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A map of the cosmic microwave background from the COBE satellite.NASA

It was born when the Universe was just 10 human heartbeats old. A small burst of electromagnetic energy known as a photon. A primordial particle of light.

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At that time the Universe was a blazing hot mix of ionized hydrogen and helium, a sea of positively charged nuclei and electrons at full boil. This sea was so hot and dense that the photon was constantly scattered, or bounced around between them, never traveling far between. For 380,000 years, the light was scattered as the Universe cooled, until finally ions and electrons slowed down enough to combine into hydrogen and helium. These atoms didn’t scatter the photon much, and so the photon was finally free—free to begin a very long journey.

Although it had cooled significantly by that point, the Universe was still quite hot, about as hot as the surface of a red dwarf star. The photon traveled through the deep red glow of the Universe. As the Universe expanded, it continued to cool, and the red glow faded. Soon the Universe grew dark. There were no stars to generate light, only clouds of hydrogen and helium, and photons hurtling through increasingly empty space.

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By that time gravity was beginning to have an effect on the hydrogen and helium, gradually coalescing the gas into galaxy-sized clumps. But gravity works slowly on a cosmic scale, and the formation of galaxies took eons. After about 400 million years, new light appeared, born within the hearts of the first stars. It radiated out when stars began to fuse hydrogen and helium into heavier elements like carbon and oxygen, unleashing enormous power. Soon countless stars and galaxies began to illuminate the Cosmos. From time to time, a star would consume all of its gaseous fuel and explode as a supernova. For a brief period, it would outshine an entire galaxy, and cast gas and dust back far into space.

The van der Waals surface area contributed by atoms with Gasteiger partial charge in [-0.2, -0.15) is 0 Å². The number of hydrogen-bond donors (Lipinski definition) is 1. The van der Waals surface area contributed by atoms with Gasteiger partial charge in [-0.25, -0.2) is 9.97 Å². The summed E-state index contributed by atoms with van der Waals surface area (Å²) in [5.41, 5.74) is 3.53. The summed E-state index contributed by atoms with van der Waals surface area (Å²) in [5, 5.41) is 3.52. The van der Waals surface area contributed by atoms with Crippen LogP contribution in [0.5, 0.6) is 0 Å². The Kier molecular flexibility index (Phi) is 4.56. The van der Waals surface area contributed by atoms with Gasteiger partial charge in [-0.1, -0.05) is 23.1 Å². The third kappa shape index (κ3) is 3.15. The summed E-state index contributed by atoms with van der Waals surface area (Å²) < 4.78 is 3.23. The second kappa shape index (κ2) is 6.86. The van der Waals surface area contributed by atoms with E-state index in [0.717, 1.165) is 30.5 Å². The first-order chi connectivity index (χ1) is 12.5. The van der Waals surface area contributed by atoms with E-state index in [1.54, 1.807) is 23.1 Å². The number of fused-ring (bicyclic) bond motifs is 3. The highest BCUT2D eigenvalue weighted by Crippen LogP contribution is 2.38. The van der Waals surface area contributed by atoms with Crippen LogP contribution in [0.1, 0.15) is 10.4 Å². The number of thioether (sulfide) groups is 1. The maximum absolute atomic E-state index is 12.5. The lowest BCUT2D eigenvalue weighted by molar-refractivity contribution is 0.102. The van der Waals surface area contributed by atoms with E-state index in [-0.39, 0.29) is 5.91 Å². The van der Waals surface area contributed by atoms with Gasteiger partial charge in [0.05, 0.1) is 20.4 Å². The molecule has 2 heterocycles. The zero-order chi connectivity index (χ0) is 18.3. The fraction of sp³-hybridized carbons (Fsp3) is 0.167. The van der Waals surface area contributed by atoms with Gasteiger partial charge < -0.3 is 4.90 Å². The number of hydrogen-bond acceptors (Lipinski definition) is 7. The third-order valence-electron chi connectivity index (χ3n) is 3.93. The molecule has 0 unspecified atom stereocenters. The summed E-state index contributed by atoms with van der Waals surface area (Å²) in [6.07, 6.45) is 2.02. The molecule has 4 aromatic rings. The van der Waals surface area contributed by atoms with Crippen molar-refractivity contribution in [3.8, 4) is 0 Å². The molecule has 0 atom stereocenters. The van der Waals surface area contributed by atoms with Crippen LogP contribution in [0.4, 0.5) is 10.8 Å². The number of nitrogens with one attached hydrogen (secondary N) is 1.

Still the photon traveled on at its constant speed. It traveled for billions of years, as some stars exploded as supernovae and new stars formed from their remnants of gas and dust. Some of the gas and dust formed into planets and asteroids and comets. Solar systems became common, and a few of their planets happened to form in habitable zones, distances from their stars where liquid water could exist. Not too hot and not to cold. On at least one of these worlds, but perhaps upon millions of them, life appeared.

Still the photon traveled, on and on, for more than 13 billion years. Once, it passed within a few hundred thousand light-years of a galaxy, and the mass of the galaxy deflected the photon, tugging its slightly off of its previous path, an effect known as gravitational lensing. The direction of the photon changed just enough that it began to travel directly toward one rather unremarkable galaxy. A barred spiral galaxy around 100,000 light-years across.